By: Eric Schlosser
Directed by: Charlotte Westenra
Venue: Globe Theatre
Date: Friday 7th September 2007
Sadly, this performance wasn’t well attended, so we were able to spread out, even with the folk from the upper circle coming down to join us. Despite the relative lack of atmosphere, the cast managed a pretty good job, although there weren’t many more people on the ground than on the stage. Even so, we gave them a warm reception, especially the musicians, who played some interesting instruments and sang some unusual songs. These were two West African griot musicians, whose music was intended to remind us of the many Africans enslaved in America, and their exclusion from the whole process of drafting the constitution.
The play itself covered the period from just before the convention that ended up creating the US constitution, to the signing of it, and ended with a round-up of what happened afterwards to the main characters. I didn’t know much about this, so I found it all interesting, though the play does lack a dramatic focus. There’s so much to cram in that the characters are drawn a bit skimpily, and it takes a while to get to know who’s who, and what their vested interests are. Once the convention gets underway (with a long series of adjournments), the action mainly alternates between the convention room and the room next door where refreshments are served. This room is on a platform in front of the stage, as the convention room (the main stage) is chock full of tables for all the delegates.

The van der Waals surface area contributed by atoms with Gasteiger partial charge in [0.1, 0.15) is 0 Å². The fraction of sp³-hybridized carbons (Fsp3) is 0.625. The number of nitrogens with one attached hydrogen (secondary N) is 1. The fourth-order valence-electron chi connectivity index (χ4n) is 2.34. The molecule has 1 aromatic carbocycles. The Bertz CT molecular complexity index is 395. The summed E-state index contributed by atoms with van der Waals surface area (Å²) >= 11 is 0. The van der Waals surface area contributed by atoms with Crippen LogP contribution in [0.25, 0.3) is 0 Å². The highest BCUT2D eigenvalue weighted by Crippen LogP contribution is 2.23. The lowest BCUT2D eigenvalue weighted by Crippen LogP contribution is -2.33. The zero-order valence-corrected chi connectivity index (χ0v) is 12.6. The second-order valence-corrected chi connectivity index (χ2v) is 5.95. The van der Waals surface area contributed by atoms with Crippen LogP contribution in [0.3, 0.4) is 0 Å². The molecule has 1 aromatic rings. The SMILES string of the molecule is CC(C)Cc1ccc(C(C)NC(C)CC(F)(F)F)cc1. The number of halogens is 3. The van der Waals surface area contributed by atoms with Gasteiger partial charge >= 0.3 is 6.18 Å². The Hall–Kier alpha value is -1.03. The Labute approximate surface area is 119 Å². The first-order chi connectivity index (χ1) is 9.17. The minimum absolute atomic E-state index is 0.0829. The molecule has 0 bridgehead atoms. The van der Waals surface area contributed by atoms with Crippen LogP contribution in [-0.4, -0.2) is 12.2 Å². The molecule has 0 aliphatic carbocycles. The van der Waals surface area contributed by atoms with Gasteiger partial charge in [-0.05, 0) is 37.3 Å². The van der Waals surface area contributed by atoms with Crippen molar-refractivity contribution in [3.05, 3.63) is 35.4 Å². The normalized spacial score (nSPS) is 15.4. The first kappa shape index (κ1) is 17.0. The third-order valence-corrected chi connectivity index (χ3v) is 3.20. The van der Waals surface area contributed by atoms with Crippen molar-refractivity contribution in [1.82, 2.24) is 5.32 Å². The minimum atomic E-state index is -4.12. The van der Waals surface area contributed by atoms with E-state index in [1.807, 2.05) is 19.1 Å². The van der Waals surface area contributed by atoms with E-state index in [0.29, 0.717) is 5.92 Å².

There’s a fair bit of humour throughout the play, mercifully, as otherwise it would be dry as dust. The performances were remarkably good, given that the dialogue is pretty limiting most of the time, and overall it felt like a drama documentary rather than a play. It was hard to care about the whole process, although the need for the constitution had been explained pretty clearly, and the issues these men were debating are vital and interesting ones. It might have been better to have avoided the convention itself, and kept the play to the external scenes, although as the people involved were sworn to secrecy that might have made for a difficult time. But given the sealed nature of the convention room, it might also have been more interesting to have been kept outside, hearing the issues debated, perhaps by some of the minor characters (“This is the hand…”), and only finding out what’s been agreed at the same time as they do. The delegations were obviously wheeling and dealing in the intermissions anyway, so if that were included as well we could have quite an interesting and entertaining three hours. Anyway, we got what we got, and I was happy enough with it. Unfortunately, there wasn’t a text to take away, so I can’t pick up the few bits I missed, but that’s life.
© 2007 Sheila Evans at ilovetheatre.me
I reckon 5/10 is generous. I “worked” this one three times and found it one of the most boring meetings I ever went to. And why the bloody horse? Up the steps, through the Groundling Gates:the poor animal hated it; none of the audience saw it. Terrible waste of money. A minority liked the play. For most of us, it was re-titled Weedy People.
Whatever gets you through the day.